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  Beau Travail The French Mistake
Year: 1999
Director: Claire Denis
Stars: Denis Lavant, Michel Subor, Grégoire Colin, Richard Courcet, Nicolas Duvauchelle, Adiatou Massudi, Mickael Ravovski, Dan Herzberg, Guiseppe Molino, Gianfranco Poddighe, Marc Veh, Thong Duy Nguyen, Jean-Yves Vivet, Bernardo Montet, Dimitri Tsiapkinis
Genre: DramaBuy from Amazon
Rating:  7 (from 2 votes)
Review: Galoup (Denis Lavant) was a sergeant in the French Foreign Legion and very content there, mostly orchestrating the training sessions of his men and conducting the occasional mission, but then a new recruit arrived, Gilles Sentain (Grégoire Colin), who set the cat among the pigeons when he began to catch the attention of Commander Forestier (Michel Subor). The problem with that for Galoup was that he always thought of he and the Commander having a special, if professional relationship, with no room for any young upstart to barge in and upset the apple cart of their mutual but unacted upon affection. One thing has led to another, and now the sergeant has lost his job in Africa and is pondering his next move in Marseilles...

Writer and director Claire Denis really made the most impact with this gleamingly photographed tale of the love that dare not speak its name, not in any Army circumstances at any rate, though it was possible to watch Beau Travail and be unmoved by the homoerotic tensions that arise from all those bronzed, half naked and muscular male bodies in motion, especially if you were used to seeing military tales that tended to downplay the subtexts of what happens when a bunch of lads get together without any women to distract them. That said, it was something of a cliché that nobody really addressed, assembling a bunch of testosterone-fuelled characters and assuming that with no female influence they would begin to be attracted to one another.

You don't get many military films not featuring much in the way of armed combat that simply tell us these guys are great mates and leave it at that, so Denis was making assumptions in her loose adaptation of Herman Melville's tale Billy Budd, a work that had been brought to the screen more faithfully back in the nineteen-sixties by Peter Ustinov. This literary aspect wasn't vital to the appreciation of the movie since the director was crafting the three-way tension to her own ends, and for long stretches of the film it looks to be more of an excuse for her to amuse herself in the company of a bunch of virile, underdressed blokes. Fair play to her for that, nobody accused Russ Meyer of being a hypocrite when his predelictions were out there for all to see, and Denis brought a loving gaze to the male form.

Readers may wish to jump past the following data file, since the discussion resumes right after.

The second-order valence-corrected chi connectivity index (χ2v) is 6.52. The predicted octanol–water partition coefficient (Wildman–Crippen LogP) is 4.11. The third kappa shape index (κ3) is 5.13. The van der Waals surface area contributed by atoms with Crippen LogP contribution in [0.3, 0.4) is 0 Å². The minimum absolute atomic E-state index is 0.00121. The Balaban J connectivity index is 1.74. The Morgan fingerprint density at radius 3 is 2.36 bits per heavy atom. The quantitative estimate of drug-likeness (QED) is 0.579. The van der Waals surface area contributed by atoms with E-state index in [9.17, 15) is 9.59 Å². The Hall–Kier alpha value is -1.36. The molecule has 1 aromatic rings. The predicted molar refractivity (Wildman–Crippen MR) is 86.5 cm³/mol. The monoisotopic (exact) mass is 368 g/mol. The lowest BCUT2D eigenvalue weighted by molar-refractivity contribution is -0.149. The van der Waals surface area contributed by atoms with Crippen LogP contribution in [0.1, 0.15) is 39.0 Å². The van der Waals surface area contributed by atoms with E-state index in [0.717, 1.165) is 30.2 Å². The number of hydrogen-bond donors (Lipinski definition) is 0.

In Lavant she had one of the most eccentrically dedicated actors of his generation, and his role here is one which his fans point to as essential to the understanding of his oeuvre away from his work with Leos Carax. It was not so much his buttoned down, reluctant to admit his motives sergeant of ninety-nine percent of his scenes which garnered the most attention, it was what happened right at the end, just as the credits were about to start, that brought everything we had seen together in an explosion of physicality. For sequence after sequence we have witnessed the order of the Legion's tasks, as the recruits train and train, taking part in repetitive rituals that have a very tightly controlled method of bringing out what the military wants from them, so much so that it becomes hypnotic.

Over and over we see these exercises in between the selected scenes which will edge forward the drama, and we begin to find the rhythm of the lifestyle just as the soldiers do, to the extent that we are lulled into their mindset, one under the thumb of taskmasters more interested in keeping them compliant as a unit, so when Sentain stands up for a fellow soldier he feels has been hard done by Galoup comes down on him like a ton of bricks. Or a tonne of bricks, if you prefer metric. This develops, with a resolution surprisingly lacking in excitement for you have been placed in this mesmerised state that barely registers something major is taking place, into the reason Galoup is back in France and licking his wounds, though reopening them as he self-flagellates might be more accurate judging by his voiceover which establishes the bulk of the observations. He perceives but one way out of his dilemma, the Legion being all he knows, and though it's ambiguous what the final shots mean that sense of joy of throwing off the shackles of convention and crushing regret makes for a terrific ending to a droning experience.
Reviewer: Graeme Clark


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